We have cats, and cats are cats --bossy and nitpick-y. And they tend to shy away from Emma because of her sometimes impulsive movements and loud breathing and noises.

I finally came upon this adorably handsome guy on a dog rescue site. He's approximately 6 years old and medium size, weighing in at 40 pounds. He was rescued from people who had him chained in filth for years. His fur was matted and had to be shaved. It is growing back nicely and so soft! The rescue lady thought he would be a good match for Emma. He's quiet. His description reads, "... is a gentle soul, and he carries a bit of sadness." Well, that melted me.

My biggest concern are these cats, who rule this house. I hope everyone can adjust okay.

He comes with a name: Bullet. We think that's a silly name for such a small, shy guy. He looks just like a Charlie. So Charlie it shall be. *thank goodness he wasn't answering to 'Bullet' anyway!

Here we are, January 2015, learning how to care for a dog. Lordy, you have to let them out to pee and poop and play! ;-( we do have a big fenced in yard and live super close to the nature trail.

I wrote some of this while Emma slept on me *rarer than rare. She hasn't done this since she was 3,* and Charlie slept on Emma's carpet.

Wish us luck. Peanut attacked him once. And he peed on the carpet once.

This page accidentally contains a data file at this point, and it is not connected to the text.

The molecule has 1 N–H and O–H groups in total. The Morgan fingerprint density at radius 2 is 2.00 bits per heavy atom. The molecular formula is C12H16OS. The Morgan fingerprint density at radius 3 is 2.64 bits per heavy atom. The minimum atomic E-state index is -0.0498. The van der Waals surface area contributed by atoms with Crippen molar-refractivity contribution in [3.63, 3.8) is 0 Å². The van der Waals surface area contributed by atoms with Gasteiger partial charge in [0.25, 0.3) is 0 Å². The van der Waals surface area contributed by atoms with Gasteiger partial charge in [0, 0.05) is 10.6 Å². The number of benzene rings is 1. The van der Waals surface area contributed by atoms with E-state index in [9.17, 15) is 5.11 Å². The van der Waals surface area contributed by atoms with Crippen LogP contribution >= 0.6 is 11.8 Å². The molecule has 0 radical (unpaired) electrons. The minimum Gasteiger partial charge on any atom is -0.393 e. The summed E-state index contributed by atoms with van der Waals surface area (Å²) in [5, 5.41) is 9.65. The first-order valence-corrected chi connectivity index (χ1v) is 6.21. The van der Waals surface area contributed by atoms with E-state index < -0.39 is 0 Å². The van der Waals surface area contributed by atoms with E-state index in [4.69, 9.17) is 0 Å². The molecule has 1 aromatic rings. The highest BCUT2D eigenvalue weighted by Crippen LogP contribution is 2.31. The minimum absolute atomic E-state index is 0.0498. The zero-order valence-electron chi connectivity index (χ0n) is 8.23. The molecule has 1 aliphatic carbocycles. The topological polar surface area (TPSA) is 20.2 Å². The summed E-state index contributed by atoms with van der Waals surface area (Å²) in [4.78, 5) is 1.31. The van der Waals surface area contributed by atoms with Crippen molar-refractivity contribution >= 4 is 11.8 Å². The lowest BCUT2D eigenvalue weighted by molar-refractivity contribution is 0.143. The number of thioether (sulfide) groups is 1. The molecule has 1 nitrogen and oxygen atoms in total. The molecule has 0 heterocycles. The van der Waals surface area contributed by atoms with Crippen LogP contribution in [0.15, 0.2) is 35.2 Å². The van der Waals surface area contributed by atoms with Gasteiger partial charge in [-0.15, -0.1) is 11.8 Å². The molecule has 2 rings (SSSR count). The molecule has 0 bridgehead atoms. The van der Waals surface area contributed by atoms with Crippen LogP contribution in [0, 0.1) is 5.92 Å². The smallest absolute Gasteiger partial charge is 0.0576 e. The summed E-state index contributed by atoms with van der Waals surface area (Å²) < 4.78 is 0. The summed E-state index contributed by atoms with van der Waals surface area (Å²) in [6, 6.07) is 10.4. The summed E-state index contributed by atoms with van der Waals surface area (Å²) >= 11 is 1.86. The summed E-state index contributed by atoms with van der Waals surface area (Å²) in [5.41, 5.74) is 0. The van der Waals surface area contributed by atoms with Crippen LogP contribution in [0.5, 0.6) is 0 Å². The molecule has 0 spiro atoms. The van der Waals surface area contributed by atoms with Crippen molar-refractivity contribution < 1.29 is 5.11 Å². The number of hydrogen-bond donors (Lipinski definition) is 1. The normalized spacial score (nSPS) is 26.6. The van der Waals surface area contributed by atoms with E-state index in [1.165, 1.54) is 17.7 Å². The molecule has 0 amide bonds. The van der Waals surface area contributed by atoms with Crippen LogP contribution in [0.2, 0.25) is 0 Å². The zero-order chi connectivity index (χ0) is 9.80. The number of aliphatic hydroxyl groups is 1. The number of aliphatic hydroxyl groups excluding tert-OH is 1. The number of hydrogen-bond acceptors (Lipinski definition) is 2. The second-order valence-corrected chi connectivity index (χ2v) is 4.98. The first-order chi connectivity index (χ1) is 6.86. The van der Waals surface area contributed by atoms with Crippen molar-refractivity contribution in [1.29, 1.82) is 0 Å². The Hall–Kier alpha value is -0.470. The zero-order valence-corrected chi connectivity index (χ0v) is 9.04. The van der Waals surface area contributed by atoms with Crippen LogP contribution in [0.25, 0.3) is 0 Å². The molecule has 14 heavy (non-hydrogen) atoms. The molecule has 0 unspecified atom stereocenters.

I know we have a lot of love to give him. He's so sweet.

Monday, January 19, 2015

a devoted daughter? -- a look into mental illness and caring for one's parent

I don't write these to feel sorry for myself or for anyone to take pity on me or my family. I keep writing so I can work through these things that are in my head and sometimes weigh heavy on my heart. Please take what you want from it. Most of all, be well.



When I was a little girl, you drank, snorted coke, shot up crank, gambled, stole money from my piggy bank and smashed open our collector's coins, beat mom, held a gun to us, killed our dog, trashed our house, drove 70 miles an hour drunk with us in the backseat, had many affairs, contracted std's, contracted hepatitis c, stole our birthday presents from the truck stop (if you remembered our birthdays.)

when I was a teenager I didn't know you, when you were homeless, shacked up in the old barn at mamaw's. you did crank and coke with teenagers, runaways, pole dancers.